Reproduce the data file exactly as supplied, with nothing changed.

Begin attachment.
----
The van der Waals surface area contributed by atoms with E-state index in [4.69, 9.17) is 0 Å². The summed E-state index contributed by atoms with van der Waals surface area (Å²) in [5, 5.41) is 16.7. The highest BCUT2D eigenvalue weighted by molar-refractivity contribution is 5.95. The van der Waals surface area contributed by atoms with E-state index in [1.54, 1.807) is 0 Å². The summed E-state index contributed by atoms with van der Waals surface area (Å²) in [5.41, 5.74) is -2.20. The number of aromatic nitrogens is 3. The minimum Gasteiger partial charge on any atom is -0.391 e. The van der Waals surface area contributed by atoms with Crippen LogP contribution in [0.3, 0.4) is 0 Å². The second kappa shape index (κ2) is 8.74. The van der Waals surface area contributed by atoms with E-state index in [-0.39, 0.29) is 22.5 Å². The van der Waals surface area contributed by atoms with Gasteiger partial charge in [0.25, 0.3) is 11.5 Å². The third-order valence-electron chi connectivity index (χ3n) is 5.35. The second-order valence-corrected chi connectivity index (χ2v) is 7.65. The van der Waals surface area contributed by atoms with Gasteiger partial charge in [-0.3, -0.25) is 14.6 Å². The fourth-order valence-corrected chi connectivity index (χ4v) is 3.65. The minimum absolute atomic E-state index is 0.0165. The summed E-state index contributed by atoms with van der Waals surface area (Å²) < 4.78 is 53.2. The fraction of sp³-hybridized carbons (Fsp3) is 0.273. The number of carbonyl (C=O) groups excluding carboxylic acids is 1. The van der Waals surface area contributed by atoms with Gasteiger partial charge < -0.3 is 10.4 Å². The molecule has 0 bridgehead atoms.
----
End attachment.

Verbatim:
The van der Waals surface area contributed by atoms with E-state index in [4.69, 9.17) is 0 Å². The summed E-state index contributed by atoms with van der Waals surface area (Å²) in [5, 5.41) is 16.7. The highest BCUT2D eigenvalue weighted by molar-refractivity contribution is 5.95. The van der Waals surface area contributed by atoms with E-state index in [1.54, 1.807) is 0 Å². The summed E-state index contributed by atoms with van der Waals surface area (Å²) in [5.41, 5.74) is -2.20. The number of aromatic nitrogens is 3. The minimum Gasteiger partial charge on any atom is -0.391 e. The van der Waals surface area contributed by atoms with Crippen LogP contribution in [0.3, 0.4) is 0 Å². The second kappa shape index (κ2) is 8.74. The van der Waals surface area contributed by atoms with E-state index in [-0.39, 0.29) is 22.5 Å². The van der Waals surface area contributed by atoms with Gasteiger partial charge in [0.25, 0.3) is 11.5 Å². The third-order valence-electron chi connectivity index (χ3n) is 5.35. The second-order valence-corrected chi connectivity index (χ2v) is 7.65. The van der Waals surface area contributed by atoms with Gasteiger partial charge in [-0.3, -0.25) is 14.6 Å². The fourth-order valence-corrected chi connectivity index (χ4v) is 3.65. The minimum absolute atomic E-state index is 0.0165. The summed E-state index contributed by atoms with van der Waals surface area (Å²) < 4.78 is 53.2. The fraction of sp³-hybridized carbons (Fsp3) is 0.273. The number of carbonyl (C=O) groups excluding carboxylic acids is 1. The van der Waals surface area contributed by atoms with Gasteiger partial charge < -0.3 is 10.4 Å². The molecule has 0 bridgehead atoms.